CATHOLIC BIBLE SCHOOL WEEKEND – We continue to make preparations for
the Bible Weekend from 5th-7th October. The next planning
meeting is Monday 10th September.
HAPPY HOLIDAY – To all the staff and students and their
families of our Catholic schools, who have just begun their long summer
MISSION APPEAL NEXT SUNDAY – Given on behalf of the Holy Ghost
Fathers or Spiritans by Fr. Emmanuel Osei-Akoto.
FR. MATTHEW AWAY – From this Sunday afternoon, 29thJuly, returning 17th August. Fr. Jonathan from Belmont will be
looking after the parish, he is available on 374737. There will not be mass
every weekday while Fr. Matthew is away, please pay careful attention to the list
of mass times on the back of this bulletin.
REFLECTION –Today's liturgy brings together several strands of Old
Testament expectation to reveal Jesus as Israel's promised Messiah and king,
the Lord who comes to feed His people. Notice the parallels between today's
Gospel and First Reading. Both Elisha and Jesus face a crowd of hungry people
with only a few “barley” loaves. We hear similar words about how impossible
it will be to feed the crowd with so little. And in both the miraculous
multiplication of bread satisfies the hungry and leaves food left over. The
Elisha story looks back to Moses, the prophet who fed God's people in the
wilderness (see Exodus 16). Moses prophesied that God would send a prophet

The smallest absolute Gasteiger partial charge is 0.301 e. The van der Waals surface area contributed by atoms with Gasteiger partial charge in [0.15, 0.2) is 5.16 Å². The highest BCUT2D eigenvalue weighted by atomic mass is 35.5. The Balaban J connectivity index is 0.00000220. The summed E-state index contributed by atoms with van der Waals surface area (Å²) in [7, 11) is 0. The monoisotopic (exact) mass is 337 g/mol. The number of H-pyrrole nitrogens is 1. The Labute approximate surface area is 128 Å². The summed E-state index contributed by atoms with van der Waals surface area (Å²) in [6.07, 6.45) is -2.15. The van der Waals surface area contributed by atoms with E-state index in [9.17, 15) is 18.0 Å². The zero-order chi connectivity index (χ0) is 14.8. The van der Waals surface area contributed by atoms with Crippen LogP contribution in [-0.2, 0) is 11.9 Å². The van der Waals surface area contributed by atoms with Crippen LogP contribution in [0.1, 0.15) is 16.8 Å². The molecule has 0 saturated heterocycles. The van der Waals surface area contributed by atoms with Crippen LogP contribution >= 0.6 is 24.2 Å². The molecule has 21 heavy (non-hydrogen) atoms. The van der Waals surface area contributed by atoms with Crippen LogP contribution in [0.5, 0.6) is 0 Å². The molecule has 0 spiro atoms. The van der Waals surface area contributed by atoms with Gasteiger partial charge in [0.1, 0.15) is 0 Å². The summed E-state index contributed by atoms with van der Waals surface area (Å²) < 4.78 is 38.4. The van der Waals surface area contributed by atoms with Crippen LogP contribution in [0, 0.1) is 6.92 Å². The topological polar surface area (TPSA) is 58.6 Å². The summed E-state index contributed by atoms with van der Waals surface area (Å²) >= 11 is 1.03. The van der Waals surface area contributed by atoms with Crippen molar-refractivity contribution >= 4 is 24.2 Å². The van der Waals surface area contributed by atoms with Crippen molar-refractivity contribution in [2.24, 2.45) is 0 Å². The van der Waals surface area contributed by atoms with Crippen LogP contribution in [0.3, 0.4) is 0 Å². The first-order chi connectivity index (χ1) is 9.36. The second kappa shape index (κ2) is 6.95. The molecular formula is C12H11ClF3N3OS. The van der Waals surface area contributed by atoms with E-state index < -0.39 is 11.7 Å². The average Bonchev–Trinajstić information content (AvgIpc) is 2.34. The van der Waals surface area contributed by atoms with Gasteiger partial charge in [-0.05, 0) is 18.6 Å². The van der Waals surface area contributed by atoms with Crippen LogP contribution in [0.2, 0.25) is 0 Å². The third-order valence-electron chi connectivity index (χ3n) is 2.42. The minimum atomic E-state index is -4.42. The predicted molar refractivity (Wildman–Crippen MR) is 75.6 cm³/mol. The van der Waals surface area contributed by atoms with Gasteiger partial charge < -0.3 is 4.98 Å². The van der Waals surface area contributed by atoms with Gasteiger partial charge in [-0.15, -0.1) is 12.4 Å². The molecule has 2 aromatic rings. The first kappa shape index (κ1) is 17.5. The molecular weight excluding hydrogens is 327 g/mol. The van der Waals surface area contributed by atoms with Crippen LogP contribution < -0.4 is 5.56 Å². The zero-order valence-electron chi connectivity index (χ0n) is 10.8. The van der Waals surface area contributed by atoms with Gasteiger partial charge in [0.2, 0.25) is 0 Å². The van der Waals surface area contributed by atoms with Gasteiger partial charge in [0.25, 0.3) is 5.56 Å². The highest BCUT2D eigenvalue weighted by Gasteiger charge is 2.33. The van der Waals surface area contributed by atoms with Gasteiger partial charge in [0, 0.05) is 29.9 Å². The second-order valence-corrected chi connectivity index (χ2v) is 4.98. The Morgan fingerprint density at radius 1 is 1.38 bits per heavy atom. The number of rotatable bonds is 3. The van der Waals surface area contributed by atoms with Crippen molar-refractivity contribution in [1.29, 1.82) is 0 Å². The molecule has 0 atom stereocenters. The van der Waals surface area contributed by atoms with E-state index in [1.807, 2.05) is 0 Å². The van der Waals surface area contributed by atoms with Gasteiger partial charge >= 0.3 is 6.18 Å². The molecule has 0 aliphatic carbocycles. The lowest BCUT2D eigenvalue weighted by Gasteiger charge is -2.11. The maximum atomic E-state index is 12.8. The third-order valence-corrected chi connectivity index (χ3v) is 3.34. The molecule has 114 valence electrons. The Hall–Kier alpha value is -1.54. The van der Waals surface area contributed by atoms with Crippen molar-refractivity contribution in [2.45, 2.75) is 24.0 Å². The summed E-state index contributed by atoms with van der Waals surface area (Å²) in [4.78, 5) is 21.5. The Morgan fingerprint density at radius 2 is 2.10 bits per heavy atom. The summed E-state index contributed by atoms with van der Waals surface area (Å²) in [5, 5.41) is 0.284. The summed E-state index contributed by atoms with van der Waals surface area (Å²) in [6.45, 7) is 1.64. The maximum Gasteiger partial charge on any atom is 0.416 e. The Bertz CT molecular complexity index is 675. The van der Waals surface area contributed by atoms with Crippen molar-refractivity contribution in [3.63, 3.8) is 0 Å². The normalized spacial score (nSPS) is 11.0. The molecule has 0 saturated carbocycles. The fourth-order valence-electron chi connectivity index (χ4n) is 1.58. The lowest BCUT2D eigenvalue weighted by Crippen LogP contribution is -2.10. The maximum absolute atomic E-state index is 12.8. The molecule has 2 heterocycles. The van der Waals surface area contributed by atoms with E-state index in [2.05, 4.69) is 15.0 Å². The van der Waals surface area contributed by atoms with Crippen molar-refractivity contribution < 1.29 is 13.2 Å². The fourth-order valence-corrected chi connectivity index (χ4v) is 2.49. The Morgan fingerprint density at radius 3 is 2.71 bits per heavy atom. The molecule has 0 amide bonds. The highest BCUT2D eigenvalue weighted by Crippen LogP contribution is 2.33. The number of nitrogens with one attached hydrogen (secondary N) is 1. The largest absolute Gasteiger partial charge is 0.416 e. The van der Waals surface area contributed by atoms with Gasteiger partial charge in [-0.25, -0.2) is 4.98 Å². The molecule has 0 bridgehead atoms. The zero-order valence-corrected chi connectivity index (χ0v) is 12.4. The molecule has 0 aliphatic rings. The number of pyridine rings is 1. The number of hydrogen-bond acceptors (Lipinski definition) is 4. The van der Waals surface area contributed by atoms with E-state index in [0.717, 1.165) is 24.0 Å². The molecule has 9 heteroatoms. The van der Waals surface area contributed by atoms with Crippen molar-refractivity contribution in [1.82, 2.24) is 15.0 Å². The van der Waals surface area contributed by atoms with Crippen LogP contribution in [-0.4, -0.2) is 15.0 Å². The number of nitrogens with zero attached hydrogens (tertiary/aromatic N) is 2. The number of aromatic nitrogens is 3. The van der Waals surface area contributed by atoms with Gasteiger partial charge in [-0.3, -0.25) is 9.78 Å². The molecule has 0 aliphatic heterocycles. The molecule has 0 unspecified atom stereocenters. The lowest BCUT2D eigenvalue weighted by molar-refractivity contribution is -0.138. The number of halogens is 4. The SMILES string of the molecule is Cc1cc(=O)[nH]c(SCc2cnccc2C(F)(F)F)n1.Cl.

like him (see Deuteronomy 18:15-19).
The crowd in today's Gospel, witnessing His miracle, identifies Jesus as that
prophet. The Gospel today again shows Jesus to be the Lord, the good
shepherd, who makes His people lie down on green grass and spreads a table
before them (see Psalm 23:1,5). The miraculous feeding is a sign that God has
begun to fulfill His promise, which we sing of in today's Psalm – to give His
people food in due season and satisfy their desire (see Psalm 81:17). But Jesus points to the final
fulfillment of that promise in the Eucharist. He does the same things He does
at the Last Supper – He takes the loaves, pronounces a blessing of
thanksgiving (literally, “eucharist”), and gives the bread to the people (see
Matthew 26:26). Notice, too, that 12 baskets of
bread are left over, one for each of the apostles. These are signs that
should point us to the Eucharist – in which the Church founded on the
apostles continues to feed us with the living bread of His body. In this
Eucharist, we are made one body with the Lord, as we hear in today's Epistle.
Let us resolve again, then, to live lives worthy of such a great